Always at the forefront of Charleston’s art industry, Taylor Czerwinski has made full use of her Arts Management degree. Her watercolors have graced local art galleries, and her photographs have documented souls, communities, and current events. Moreover, she’s the founder of the photojournalistic music publication, 9 to 5 magazine, but she’s far from done. Armed with her trusty guitar, she’s ready to explore the other side of the industry.
Working “with 9 to 5 and witnessing how artists evolve and grow through their fears is inspiring. I realized that it’s okay to be nervous; to be vulnerable. I feel more at peace being able to release my emotions through songwriting and excited to collaborate with artists I’ve admired over the years.”
Listeners can expect her album to uniformly focus on raw and real metaphors as the photos she showcases. Her self-reflection themes and the “freedom of releasing old trauma” is a ground-level everyone can recount.
“Pocket Change is about a relationship going well, but the subtle red flags were being suppressed, causing me to become quickly lost in a surface-level relationship.” Furthermore, the songs serve as a reminder that “even the little things you do add up” and that “honoring myself” is essential.
The bridge in her self-titled track is an all-embracing summary:
“I don’t carry pocket change light/
Cause even all the nickels and the dimes/
add up to something
And oh, isn’t it funny/
How little value can feel so heavy?
And oh, isn’t it funny/
How little value can feel so heavy?”
“This song was written on my bedroom floor from feeling confused about a love I thought would be forever. I realized that the subtle feelings I was having were genuine and how angry I became for ignoring my inner guide. I hated how I quickly defied myself for love.”
“Pocket Change” is set to be released between the end of the year to early 2021. In the meantime, demos are available on SoundCloud. Czerwinski is also an avid Instagram story poster of her haunting vocal cords and string sidekick.
January of 2021 will be 9 to 5 Magazine’s fourth year running. For Czerwinski, she had no aspiration to operate a printing after college. Her specialty lies in painting, but her family roots stem from music.
“Growing up with a family of musicians, I was curious. When you’re in school, your focus is getting to the next phase of your responsibilities. Once you’re on your own, the world suddenly opens up. I felt letting go of what I thought I knew allowed me to discover a more deep-rooted passion I didn’t know. Deciding to do something you have no idea how to do is equally the hardest and most rewarding thing. You learn so much quicker and find passion in doing what you love.”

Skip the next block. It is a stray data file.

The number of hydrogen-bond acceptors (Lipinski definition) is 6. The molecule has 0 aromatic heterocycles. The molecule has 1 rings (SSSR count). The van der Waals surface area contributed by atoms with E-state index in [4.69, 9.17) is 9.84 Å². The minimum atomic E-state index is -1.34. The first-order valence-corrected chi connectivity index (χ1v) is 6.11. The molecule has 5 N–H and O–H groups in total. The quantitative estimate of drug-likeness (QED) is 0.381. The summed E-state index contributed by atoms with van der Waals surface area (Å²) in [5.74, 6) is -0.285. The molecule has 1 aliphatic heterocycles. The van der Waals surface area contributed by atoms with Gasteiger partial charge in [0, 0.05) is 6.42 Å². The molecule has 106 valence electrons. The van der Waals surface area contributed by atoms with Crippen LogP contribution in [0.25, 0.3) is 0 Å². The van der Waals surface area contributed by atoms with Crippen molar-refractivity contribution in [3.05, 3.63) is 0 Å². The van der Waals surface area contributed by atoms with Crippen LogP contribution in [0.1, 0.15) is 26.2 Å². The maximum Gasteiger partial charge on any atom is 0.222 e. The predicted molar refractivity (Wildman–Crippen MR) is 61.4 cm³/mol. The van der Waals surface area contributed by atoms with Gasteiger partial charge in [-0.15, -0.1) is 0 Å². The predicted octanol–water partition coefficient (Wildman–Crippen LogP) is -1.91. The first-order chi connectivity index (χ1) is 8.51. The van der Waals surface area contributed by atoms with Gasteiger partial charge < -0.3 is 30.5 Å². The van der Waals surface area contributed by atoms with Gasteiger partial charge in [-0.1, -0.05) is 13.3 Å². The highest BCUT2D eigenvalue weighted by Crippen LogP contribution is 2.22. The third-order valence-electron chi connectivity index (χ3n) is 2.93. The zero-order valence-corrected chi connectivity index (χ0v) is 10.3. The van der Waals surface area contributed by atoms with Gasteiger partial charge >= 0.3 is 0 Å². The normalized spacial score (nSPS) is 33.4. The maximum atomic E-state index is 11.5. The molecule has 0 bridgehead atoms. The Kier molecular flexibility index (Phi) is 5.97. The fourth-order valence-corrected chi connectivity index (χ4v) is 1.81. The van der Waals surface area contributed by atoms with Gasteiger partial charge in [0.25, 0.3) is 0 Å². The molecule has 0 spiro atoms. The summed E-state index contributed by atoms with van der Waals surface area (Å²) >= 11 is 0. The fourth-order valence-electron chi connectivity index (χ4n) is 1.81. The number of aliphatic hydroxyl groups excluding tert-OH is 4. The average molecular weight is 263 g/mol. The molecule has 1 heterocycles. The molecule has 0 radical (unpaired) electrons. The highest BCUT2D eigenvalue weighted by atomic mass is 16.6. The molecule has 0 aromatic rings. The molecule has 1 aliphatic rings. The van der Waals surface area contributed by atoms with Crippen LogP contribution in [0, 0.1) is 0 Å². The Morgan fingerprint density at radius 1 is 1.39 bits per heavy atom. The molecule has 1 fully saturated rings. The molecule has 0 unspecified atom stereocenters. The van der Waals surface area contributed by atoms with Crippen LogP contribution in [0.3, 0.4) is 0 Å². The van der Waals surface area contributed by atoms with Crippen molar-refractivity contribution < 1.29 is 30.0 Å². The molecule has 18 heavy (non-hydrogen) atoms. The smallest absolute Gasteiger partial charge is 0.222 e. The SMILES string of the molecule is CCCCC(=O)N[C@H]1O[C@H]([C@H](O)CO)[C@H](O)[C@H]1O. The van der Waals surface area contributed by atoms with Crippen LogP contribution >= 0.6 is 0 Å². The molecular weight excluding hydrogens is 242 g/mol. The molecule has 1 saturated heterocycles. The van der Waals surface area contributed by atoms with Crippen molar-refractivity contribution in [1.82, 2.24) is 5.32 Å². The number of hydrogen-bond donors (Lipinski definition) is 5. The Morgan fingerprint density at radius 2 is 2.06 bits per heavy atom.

Considering that most magazines fail within their first year, she gives credit to the community, and herself, for adaptability. The act of evolving is part of the success and secret to “subconsciously nurturing each other.” In co-ordinance with adaptation, Czerwinski and her team aim to provide an array of services to artists and start-up businesses soon.
The amount of support does not go unnoticed. Musicians and producers are encouraged to apply for an article with a photo session opportunity. The invitation also extends to photographers to submit their view of the world, and business owners can create their piece transparent with the publication.
Photography has always been a frequent artistic platform for Czerwinski to explore the environment surrounding her. However, her view behind the lens has drastically expanded since her journalistic journey.
“9 to 5 has inspired me to be creative in ways beyond what I thought was possible. When I listen to the artist’s music, I create visuals from their auditory experiences and work through concepts as a team. It’s more a collaborative effort that I have found myself enjoying more and more as time progresses. I’m only as strong as the team I am on. I’m continually learning, and I love that.”
Czerwinski turns to several creative outlets to balance managing a magazine, scheduling studio time, and photo sessions. In addition to monetary saving, she’s found inspiration in cooking as a stress reliever. Moreover, she still finds time to pick up a paintbrush:
“Through frequently traveling to Arizona, I’m enamored by the expansive landscape, which makes me want to paint the colorful desert and be present in its open air. ”
2020 hasn’t slowed Czerwinski down from expressing her palates. It’s fuel to be the best version of herself. She values the paths crossed with so many others helping her “be accountable to show up and learn through the struggle.”
“I find it vital to accept that as humans, we don’t know everything. Enjoy yourself as you figure it out. Your gut is your guide. Be grateful where you are on that path, and if you get lost, asking for help doesn’t make you weak: It makes your braver for trying.”
Photos by Czerwinski and Nick Samuels